From Shure: A TV band whitespace device has been approved by the FCC and released to the market in January 2012.
FCC Second Memorandum and Opinion Order
IF you use wireless microphones, the FCC released the
Second Memorandum and Opinion Order
relating to the operation
of unlicensed devices in the TV broadcast band, and other parts of the electromagnetic spectrum. You should attempt to read
the Memorandum (it's long) to understand how this affects you and your wireless ...life.
FCC Frees Up Vacant TV Airwaves for Super Wi-Fi
At the FCC site, look for:
FCC Frees Up Vacant TV Airwaves For "Super Wi-Fi" Technologies and Other Technologies.
The Future of Wireless Microphones
Microsoft develops technology that allows wireless broadband and wireless microphones to coexist. Our October 2011 meeting
was devoted to learning about this development. See the video from the meeting by
clicking this link.
Ranveer Chandra, one of the presenters at our October Meeting published this paper,
White Space Networking with Wi-Fi like Connectivity
in August 2009.
FCC Sends "Get Out Of The Pool" Notice - January 2010
The FCC has finally sent out their notice to all users of wireless microphones and/or other devices that operate in the 700MHz Band to
stop operating this equipment by June 12, 2010.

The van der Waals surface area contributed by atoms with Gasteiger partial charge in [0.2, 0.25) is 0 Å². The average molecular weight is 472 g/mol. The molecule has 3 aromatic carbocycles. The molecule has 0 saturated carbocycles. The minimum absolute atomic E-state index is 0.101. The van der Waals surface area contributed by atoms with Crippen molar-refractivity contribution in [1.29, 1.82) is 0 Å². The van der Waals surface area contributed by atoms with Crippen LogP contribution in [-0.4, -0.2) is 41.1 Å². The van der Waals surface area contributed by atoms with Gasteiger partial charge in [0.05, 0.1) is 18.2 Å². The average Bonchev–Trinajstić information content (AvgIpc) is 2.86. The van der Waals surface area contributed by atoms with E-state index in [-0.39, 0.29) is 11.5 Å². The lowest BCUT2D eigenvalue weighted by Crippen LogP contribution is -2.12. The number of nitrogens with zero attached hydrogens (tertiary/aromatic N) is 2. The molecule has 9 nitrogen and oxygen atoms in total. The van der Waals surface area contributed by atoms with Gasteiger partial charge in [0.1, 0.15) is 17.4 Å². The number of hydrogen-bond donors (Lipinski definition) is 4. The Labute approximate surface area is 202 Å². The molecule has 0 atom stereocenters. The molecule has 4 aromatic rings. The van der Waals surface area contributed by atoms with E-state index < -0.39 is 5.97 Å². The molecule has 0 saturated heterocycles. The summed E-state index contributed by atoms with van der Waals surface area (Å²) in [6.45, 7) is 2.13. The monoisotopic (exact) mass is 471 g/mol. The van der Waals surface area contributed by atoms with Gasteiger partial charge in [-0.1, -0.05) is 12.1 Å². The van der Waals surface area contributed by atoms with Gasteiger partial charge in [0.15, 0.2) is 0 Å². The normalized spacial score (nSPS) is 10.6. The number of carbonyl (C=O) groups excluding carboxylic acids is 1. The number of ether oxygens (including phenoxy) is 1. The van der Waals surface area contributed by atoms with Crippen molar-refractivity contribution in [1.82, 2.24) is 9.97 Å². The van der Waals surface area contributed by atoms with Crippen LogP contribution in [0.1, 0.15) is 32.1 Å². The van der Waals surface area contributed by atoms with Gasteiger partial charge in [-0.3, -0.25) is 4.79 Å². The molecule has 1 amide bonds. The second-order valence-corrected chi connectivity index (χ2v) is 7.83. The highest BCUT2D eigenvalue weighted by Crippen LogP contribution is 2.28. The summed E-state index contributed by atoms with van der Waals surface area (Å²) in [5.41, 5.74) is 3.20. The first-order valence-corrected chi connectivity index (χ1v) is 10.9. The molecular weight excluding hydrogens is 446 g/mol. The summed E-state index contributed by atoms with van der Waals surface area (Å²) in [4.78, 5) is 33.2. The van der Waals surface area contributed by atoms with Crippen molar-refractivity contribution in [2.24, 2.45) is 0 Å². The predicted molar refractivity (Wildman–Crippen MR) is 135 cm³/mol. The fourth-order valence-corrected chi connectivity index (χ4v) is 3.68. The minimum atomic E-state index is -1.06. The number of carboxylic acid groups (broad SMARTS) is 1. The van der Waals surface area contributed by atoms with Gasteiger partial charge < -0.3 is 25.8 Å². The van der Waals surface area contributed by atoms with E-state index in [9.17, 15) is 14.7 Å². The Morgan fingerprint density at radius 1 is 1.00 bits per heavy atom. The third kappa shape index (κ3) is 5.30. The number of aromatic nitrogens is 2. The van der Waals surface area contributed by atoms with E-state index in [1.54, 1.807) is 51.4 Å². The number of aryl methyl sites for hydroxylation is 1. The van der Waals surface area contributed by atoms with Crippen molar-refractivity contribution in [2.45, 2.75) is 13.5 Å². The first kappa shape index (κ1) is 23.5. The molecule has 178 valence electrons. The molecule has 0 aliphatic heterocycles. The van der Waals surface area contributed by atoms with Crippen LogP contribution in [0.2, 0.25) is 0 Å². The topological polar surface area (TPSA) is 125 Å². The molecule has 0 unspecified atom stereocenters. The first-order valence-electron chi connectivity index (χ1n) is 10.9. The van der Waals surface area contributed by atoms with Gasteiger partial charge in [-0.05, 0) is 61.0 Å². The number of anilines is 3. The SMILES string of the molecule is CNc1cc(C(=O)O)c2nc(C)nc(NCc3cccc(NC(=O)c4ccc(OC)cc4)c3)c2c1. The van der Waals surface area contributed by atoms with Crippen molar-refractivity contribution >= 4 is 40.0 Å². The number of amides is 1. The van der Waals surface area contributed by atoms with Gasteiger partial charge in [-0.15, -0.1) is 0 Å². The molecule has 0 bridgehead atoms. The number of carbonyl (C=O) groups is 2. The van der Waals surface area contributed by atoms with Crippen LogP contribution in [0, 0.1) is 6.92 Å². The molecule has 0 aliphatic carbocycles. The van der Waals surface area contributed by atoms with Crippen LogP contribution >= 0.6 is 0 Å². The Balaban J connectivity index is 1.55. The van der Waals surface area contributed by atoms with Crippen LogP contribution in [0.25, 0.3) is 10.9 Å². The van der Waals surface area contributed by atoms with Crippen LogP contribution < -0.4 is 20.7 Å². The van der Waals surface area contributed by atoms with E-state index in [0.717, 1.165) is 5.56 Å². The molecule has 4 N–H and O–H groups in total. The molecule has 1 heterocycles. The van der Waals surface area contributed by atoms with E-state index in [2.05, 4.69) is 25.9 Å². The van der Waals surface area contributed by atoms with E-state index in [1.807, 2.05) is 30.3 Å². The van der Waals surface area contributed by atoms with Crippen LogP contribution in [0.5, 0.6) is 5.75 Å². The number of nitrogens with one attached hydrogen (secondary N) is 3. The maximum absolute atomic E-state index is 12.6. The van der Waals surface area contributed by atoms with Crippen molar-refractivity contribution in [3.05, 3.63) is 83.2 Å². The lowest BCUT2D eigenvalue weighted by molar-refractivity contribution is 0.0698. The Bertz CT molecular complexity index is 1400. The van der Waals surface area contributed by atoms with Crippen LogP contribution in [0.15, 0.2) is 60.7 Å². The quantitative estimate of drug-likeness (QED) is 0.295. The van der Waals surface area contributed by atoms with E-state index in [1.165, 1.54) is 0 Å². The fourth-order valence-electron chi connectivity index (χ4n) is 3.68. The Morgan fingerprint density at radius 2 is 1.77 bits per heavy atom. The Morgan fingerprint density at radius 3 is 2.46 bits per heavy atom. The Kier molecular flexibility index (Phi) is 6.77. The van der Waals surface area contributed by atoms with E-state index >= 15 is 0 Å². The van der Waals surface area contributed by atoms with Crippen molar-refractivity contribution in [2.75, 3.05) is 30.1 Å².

Statement from FCC Chairman Genachowski
Are Your Wireless Mikes Legal?
While the FCC hasn't sent out the "Get Out of the Pool Now" (GOOTP) letter yet, things are beginning to happen.
sending a generic GOOTP letter to some people; never by name, just a "dear sir" sort of letter. The link, above, is to a good article by Kevin Cobus
that appeared in
Tecnologies for Worship
magazine. The error in the channel width for TV stations is noted. It should be 6mHz, NOT 6gHz.
You can find the latest info from Shure
This is a comprehensive document;
June 15, 2009
The Big Switch came and went. Here (Seattle), it seemed a non-event. KING TV5 got to be the nightlight station, with a continuous
message running telling what to do if this is all the TV that you receive. The cable companies, since their signal is
captive, didn't have to do much (apparently), and they can still broadcast using VST (vestigial sideband transmission, the $100 term for
analog TV) since their signals are captive. There was a lot of confusion surrounding this, and Comcast seemed to be doing their best to
compound and confound. Your webmaster got three of their "decoder" boxes, but with 2 TVs that aren't connected to the decoders, there seems to
be minimal difference. Of course, who knows what Comcast has in mind for the future?
The 700mHz band is now off limits to wireless microphones, but it remains to be seen what people actually do about this. Consider the situation